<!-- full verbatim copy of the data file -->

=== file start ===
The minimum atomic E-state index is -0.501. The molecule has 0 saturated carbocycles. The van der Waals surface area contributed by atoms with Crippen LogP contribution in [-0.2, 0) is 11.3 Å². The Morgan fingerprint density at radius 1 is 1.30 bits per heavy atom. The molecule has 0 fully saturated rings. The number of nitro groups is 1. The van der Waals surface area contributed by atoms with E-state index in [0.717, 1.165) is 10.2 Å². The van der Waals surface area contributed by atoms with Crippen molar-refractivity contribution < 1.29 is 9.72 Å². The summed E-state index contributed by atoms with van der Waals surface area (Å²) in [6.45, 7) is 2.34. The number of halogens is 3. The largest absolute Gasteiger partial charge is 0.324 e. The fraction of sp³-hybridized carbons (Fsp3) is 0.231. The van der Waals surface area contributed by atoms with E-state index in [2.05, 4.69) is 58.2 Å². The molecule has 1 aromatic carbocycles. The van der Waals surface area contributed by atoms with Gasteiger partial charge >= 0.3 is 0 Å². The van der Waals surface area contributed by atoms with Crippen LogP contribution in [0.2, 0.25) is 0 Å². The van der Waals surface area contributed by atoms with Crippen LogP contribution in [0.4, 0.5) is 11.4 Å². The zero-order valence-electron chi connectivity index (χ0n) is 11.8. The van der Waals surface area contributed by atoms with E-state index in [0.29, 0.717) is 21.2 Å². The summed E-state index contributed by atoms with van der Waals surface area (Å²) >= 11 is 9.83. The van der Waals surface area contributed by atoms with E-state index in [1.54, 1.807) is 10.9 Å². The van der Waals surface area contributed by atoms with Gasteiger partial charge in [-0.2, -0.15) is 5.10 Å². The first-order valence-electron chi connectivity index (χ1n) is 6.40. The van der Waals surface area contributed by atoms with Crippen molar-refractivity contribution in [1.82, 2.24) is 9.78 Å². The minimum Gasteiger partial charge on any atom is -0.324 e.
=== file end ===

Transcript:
The minimum atomic E-state index is -0.501. The molecule has 0 saturated carbocycles. The van der Waals surface area contributed by atoms with Crippen LogP contribution in [-0.2, 0) is 11.3 Å². The Morgan fingerprint density at radius 1 is 1.30 bits per heavy atom. The molecule has 0 fully saturated rings. The number of nitro groups is 1. The van der Waals surface area contributed by atoms with E-state index in [0.717, 1.165) is 10.2 Å². The van der Waals surface area contributed by atoms with Crippen molar-refractivity contribution < 1.29 is 9.72 Å². The summed E-state index contributed by atoms with van der Waals surface area (Å²) in [6.45, 7) is 2.34. The number of halogens is 3. The largest absolute Gasteiger partial charge is 0.324 e. The fraction of sp³-hybridized carbons (Fsp3) is 0.231. The van der Waals surface area contributed by atoms with E-state index in [2.05, 4.69) is 58.2 Å². The molecule has 1 aromatic carbocycles. The van der Waals surface area contributed by atoms with Gasteiger partial charge >= 0.3 is 0 Å². The van der Waals surface area contributed by atoms with Crippen LogP contribution in [0.2, 0.25) is 0 Å². The van der Waals surface area contributed by atoms with Crippen LogP contribution in [0.4, 0.5) is 11.4 Å². The zero-order valence-electron chi connectivity index (χ0n) is 11.8. The van der Waals surface area contributed by atoms with E-state index in [0.29, 0.717) is 21.2 Å². The summed E-state index contributed by atoms with van der Waals surface area (Å²) >= 11 is 9.83. The van der Waals surface area contributed by atoms with E-state index in [1.54, 1.807) is 10.9 Å². The van der Waals surface area contributed by atoms with Gasteiger partial charge in [-0.2, -0.15) is 5.10 Å². The first-order valence-electron chi connectivity index (χ1n) is 6.40. The van der Waals surface area contributed by atoms with Crippen molar-refractivity contribution in [1.82, 2.24) is 9.78 Å². The minimum Gasteiger partial charge on any atom is -0.324 e.